That doesn’t always work, of course, and you have to know who you are dealing with. That’s why I said SOMETIMES.

        Reply
    2. Student

      Uhhh, have you ever been to a restaurant? Or worked in any kind of customer-facing role, for that matter? This is absolutely not the case. Customers/outsiders can get away with pretty near any bad behavior, including actual assault, and the business won’t be held responsible.

      Reply
      1. Ask a Manager Post author

        Observer is right on the law (although the behavior reported in the letter doesn’t sound like it rises to the legal definition of harassment): U.S. law requires employers to deal with harassment of their employees, whether it’s by another employee or by a customer, vendor, or whoever.

        You’ve no doubt seen a lot of bad behavior that doesn’t have consequences because people don’t report it / businesses don’t handle it properly, but that doesn’t change what the law requires, or the possible consequences to the business if someone did pursue it legally.

        Reply
      2. Observer

        BTDT. (Not in a restaurant.) Watched it happen to co-workers, too. And, that’s why I found out what the law actually is.

        The problem is that lots of employers are not aware of the law and some don’t CARE about the law. Let’s face it, there are plenty of employers who don’t follow the law on wages or a whole host of other issues, for that matter. It doesn’t mean that it’s not the law.

        Since the OP DOES care both about being a decent employer, and about the law, and the HR department apparently seems to care about the law, too, it’s helpful to know what the law actually is.

        Reply
    3. KMS1025

      These were absolutely my thoughts too. And also, I wonder if this might be best handled by the “not only is it against company policy for me to enter into anything more than a professional relationship with you, my personal experience is that it never ends well and I do not ever do it.”?

      Reply
    1. Llauren

      My one objection to this would be that the behavior would continue, the harasser would not be called on to change his behavior. It would merely get transferred to another person, perhaps at another company or even the harasser’s own, and continue.

      Reply
    2. Ask a Manager Post author

      I actually don’t like going this route, because it doesn’t actually address the problem person, and it potentially impacts the OP’s employee, who shouldn’t have her job impacted because of this.

      Reply
      1. Mookie

        Right. Doing that identifies (implicitly) the employee as the problem and rewards the vendor. Isolating women because they’ve been harassed (or could be harassed, being women) limits their ability to network, do their job, build skills, identify mentors, and work towards promotion. Vendors and employees who harass other people should have their wings clipped, however briefly, to, firstly, prevent them from doing any more damage and, secondly, to signal to everyone in the company that the employer supports equality and comes down hard on discrimination.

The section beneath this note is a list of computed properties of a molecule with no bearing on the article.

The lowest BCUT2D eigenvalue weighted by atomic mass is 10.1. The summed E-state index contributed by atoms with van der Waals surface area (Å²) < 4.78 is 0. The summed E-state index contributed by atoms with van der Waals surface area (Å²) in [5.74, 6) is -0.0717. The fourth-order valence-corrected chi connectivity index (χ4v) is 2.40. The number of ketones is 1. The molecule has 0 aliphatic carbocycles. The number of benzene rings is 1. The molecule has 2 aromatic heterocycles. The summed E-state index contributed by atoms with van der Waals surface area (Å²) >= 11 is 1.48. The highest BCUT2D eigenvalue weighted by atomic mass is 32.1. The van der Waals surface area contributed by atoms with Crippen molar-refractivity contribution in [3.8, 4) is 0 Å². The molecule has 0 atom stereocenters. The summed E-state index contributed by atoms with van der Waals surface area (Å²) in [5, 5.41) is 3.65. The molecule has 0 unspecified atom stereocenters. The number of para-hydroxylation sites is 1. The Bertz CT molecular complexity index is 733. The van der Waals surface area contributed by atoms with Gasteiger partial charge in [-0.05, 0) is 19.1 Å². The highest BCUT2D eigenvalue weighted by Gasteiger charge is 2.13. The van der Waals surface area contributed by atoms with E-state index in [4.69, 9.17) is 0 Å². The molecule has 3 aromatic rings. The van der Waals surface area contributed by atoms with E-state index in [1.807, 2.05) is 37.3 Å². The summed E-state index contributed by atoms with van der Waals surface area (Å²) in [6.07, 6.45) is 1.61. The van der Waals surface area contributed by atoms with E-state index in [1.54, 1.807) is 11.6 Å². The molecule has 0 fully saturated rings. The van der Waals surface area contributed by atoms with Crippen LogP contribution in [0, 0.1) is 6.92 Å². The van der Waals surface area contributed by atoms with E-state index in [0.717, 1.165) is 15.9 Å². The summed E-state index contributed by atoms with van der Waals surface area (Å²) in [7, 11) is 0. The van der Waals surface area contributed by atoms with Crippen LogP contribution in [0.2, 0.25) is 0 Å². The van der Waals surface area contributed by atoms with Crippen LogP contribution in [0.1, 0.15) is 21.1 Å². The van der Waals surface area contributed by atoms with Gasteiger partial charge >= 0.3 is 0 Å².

Reply
  9. Employment Lawyer

    You have an obligation to prevent harassment. This may or may not be harassment. But you almost certainly need to treat it as if it is.

    Legally you probably need to run this through your company’s sexual harassment policy. Failing to do so can get the OP in trouble.

    Practically it may or may not be that bad. Asking someone out is pretty common. Especially someone who seems friendly. And in that vein, nonsexual (no unclothed pics) solicitations from a non-employee aren’t necessarily harassing–especially if it’s met with “not this weekend, sorry” as opposed to “look, I’m not interested, please don’t ask again.”

    Which is to say that practically, the uncomfortable reality is that the employee may not have declined clearly enough.

    If your employee can’t take dealing with this guy, you can’t ask her to help (which is why you’re legally obliged to use the company policy; this isn’t your call.) But if I take off my lawyer hat then practically, AAM’s suggestion is spot-on: Support your employee in making it crystal clear that you do not blame her, and that she should (if she can) take a very firm “do not ask again” stance. Give your employee that in writing. Once she does, THEN, if the guy ignores that, you can call his manager and chances are he’ll be fired.

    But unfortunately the legal position is much stricter than that.

    Reply
    1. LBK

      I’m curious about the fact that you mentioned the harassment policy – is a company legally bound to its harassment policy, such that it would supercede the legal defintion of harassment if it’s broader?

      Reply
      1. neverjaunty

        Companies can’t make law through their own policies. But if a company isn’t following its own policy, that can be suggestive of whether or not it actually takes action to prevent and stop harassment.

        Reply
        1. bridget

          Companies can create contracts with their employees through policies, and if they don’t follow through with them and the employee is damaged, there could potentially be a breach of that contract that’s actionable.